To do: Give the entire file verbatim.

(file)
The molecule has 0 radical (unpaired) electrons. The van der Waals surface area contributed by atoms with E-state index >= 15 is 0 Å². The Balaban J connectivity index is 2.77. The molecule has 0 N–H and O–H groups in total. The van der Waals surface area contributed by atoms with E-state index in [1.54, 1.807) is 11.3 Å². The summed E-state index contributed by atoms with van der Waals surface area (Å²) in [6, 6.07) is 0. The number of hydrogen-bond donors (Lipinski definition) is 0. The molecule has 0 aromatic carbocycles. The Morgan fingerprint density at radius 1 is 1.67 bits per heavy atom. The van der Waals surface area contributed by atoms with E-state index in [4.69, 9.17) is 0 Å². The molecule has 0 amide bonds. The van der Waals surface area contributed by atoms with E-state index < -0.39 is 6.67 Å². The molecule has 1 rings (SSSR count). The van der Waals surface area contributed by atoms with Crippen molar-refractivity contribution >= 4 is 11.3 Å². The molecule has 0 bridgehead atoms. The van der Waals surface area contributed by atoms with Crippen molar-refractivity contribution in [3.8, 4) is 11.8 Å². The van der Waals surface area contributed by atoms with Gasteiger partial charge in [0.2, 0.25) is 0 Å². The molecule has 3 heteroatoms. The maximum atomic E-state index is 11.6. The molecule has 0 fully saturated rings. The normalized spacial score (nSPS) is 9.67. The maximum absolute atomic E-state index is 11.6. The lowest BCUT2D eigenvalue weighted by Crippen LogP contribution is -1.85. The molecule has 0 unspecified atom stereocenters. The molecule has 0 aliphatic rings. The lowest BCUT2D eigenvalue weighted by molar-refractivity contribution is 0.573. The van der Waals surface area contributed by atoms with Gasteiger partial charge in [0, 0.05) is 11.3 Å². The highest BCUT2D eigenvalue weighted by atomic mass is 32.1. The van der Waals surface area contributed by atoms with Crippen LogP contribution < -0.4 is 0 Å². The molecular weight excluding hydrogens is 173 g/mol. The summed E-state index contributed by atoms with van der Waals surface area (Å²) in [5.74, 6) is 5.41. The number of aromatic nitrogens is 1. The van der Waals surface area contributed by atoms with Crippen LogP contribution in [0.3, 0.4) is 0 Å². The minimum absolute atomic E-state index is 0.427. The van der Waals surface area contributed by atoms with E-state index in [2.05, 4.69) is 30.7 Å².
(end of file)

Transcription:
The molecule has 0 radical (unpaired) electrons. The van der Waals surface area contributed by atoms with E-state index >= 15 is 0 Å². The Balaban J connectivity index is 2.77. The molecule has 0 N–H and O–H groups in total. The van der Waals surface area contributed by atoms with E-state index in [1.54, 1.807) is 11.3 Å². The summed E-state index contributed by atoms with van der Waals surface area (Å²) in [6, 6.07) is 0. The number of hydrogen-bond donors (Lipinski definition) is 0. The molecule has 0 aromatic carbocycles. The Morgan fingerprint density at radius 1 is 1.67 bits per heavy atom. The van der Waals surface area contributed by atoms with E-state index in [4.69, 9.17) is 0 Å². The molecule has 0 amide bonds. The van der Waals surface area contributed by atoms with E-state index < -0.39 is 6.67 Å². The molecule has 1 rings (SSSR count). The van der Waals surface area contributed by atoms with Crippen molar-refractivity contribution >= 4 is 11.3 Å². The molecule has 0 bridgehead atoms. The van der Waals surface area contributed by atoms with Crippen molar-refractivity contribution in [3.8, 4) is 11.8 Å². The van der Waals surface area contributed by atoms with Gasteiger partial charge in [0.2, 0.25) is 0 Å². The molecule has 3 heteroatoms. The maximum atomic E-state index is 11.6. The molecule has 0 fully saturated rings. The normalized spacial score (nSPS) is 9.67. The maximum absolute atomic E-state index is 11.6. The lowest BCUT2D eigenvalue weighted by Crippen LogP contribution is -1.85. The molecule has 0 unspecified atom stereocenters. The molecule has 0 aliphatic rings. The lowest BCUT2D eigenvalue weighted by molar-refractivity contribution is 0.573. The van der Waals surface area contributed by atoms with Gasteiger partial charge in [0, 0.05) is 11.3 Å². The highest BCUT2D eigenvalue weighted by atomic mass is 32.1. The van der Waals surface area contributed by atoms with Crippen LogP contribution < -0.4 is 0 Å². The molecular weight excluding hydrogens is 173 g/mol. The summed E-state index contributed by atoms with van der Waals surface area (Å²) in [5.74, 6) is 5.41. The number of aromatic nitrogens is 1. The van der Waals surface area contributed by atoms with Crippen LogP contribution in [0.3, 0.4) is 0 Å². The minimum absolute atomic E-state index is 0.427. The van der Waals surface area contributed by atoms with E-state index in [2.05, 4.69) is 30.7 Å².